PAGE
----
Many of today's running shoes feature a heavy cushioned
heel. New research presented at the 2013 Annual Meeting of the American Academy
of Orthopaedic Surgeons (AAOS) found that these shoes may alter an adolescent
runner's biomechanics (the forces exerted by muscles and gravity on the
skeletal structure) and diminish performance.
Researchers recruited 12 adolescent competitive athletes
from local track teams, and asked them to run on a treadmill in large heel
trainers, track flats and without any shoes (barefoot) at four different
speeds. Biomechanics – stride length, heel height during posterior swing phase
and foot/ground contact – were measured with a motion capture system.
"Running barefoot or running in less of a running shoe
(toe shoes, for example) is a newer trend," said Scott Mullen, MD, an
orthopaedic surgeon at The University of Kansas Hospital. "What we were
trying to evaluate is whether or not the foot strike would change in an
adolescent – who doesn't yet have a permanently established gate – when they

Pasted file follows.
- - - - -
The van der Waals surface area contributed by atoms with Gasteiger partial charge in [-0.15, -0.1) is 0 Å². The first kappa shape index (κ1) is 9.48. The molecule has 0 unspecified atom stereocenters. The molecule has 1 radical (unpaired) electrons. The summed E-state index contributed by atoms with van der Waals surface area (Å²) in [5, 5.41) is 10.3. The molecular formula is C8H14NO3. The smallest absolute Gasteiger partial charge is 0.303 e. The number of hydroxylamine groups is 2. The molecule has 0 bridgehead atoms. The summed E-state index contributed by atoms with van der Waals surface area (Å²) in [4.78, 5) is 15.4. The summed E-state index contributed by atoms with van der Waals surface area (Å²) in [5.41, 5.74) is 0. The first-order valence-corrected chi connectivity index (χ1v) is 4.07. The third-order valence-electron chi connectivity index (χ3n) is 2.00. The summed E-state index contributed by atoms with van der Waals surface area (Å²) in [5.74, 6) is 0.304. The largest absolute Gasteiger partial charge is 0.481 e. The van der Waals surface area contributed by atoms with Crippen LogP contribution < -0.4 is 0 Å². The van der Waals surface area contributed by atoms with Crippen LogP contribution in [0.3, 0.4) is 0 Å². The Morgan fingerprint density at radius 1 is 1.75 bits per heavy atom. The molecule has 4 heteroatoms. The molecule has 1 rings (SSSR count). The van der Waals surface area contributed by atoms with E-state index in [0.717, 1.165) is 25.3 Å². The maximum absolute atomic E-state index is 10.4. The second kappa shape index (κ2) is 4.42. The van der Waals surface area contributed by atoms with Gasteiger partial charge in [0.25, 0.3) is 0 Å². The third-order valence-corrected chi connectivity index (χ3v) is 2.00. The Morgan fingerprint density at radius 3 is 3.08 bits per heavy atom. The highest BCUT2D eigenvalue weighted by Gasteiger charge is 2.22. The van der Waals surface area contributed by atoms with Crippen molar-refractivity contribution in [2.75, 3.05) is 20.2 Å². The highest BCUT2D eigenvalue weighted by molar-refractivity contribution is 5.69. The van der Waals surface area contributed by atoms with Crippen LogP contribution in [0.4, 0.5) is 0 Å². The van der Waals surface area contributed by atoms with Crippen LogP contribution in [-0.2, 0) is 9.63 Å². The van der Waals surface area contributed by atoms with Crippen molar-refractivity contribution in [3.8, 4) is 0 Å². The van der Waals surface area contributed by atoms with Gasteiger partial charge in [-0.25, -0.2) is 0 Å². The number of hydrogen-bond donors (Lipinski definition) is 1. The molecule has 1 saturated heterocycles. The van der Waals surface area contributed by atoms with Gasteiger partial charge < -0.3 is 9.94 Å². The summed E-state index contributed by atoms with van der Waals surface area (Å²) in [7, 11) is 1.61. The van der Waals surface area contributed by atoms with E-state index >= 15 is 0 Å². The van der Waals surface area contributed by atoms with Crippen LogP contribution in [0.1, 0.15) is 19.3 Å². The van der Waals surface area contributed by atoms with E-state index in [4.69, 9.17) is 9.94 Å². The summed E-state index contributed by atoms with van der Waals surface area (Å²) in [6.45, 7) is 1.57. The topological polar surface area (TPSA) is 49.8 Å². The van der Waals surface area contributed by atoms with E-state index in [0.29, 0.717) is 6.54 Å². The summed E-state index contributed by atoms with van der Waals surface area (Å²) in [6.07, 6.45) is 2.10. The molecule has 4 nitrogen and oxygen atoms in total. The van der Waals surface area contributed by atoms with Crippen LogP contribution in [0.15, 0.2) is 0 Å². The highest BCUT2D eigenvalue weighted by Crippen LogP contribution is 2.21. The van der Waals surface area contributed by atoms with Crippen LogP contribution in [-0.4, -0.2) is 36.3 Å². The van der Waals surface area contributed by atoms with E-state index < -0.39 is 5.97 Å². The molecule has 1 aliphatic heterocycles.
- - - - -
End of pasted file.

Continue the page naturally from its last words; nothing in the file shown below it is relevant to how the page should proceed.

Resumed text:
changed their shoe or running speed."
What the study showed
The researchers found that shoe type "dramatically"
altered running biomechanics in the adolescent runners. When wearing cushioned
heel trainers, the athletes landed on their heel 69.8% of the time at all
speeds. With the track flats, the heel was the first point of contact less than
35% of the time; and when barefoot, less than 30% of the time.
Shoes with cushioned heels promote a heel-strike running
pattern, whereas runners with track flats and barefoot had a forefoot or
mid-foot strike pattern.
"What we found is that simply by changing their
footwear, the runners' foot strike would change," said Dr Mullen.
"When they ran in the cushioned heel or an average running shoe - even when
running a 5-minute mile - the athletes landed on their heel first."
Many adolescent runners train in cushioned heels and compete
in track spikes, "which may give them less of a (performance)
advantage" in competition, said Dr. Mullen.
As a 2010 study found that heel strike running distributes
more energy to hips and knees, running in flat- soled shoes that promote a
forefoot strike may "present a healthier foot strike for runners over a
lifetime, possibly resulting in fewer hip and knee problems," said Dr.
Mullen. More research is needed to determine the effects of shoes on foot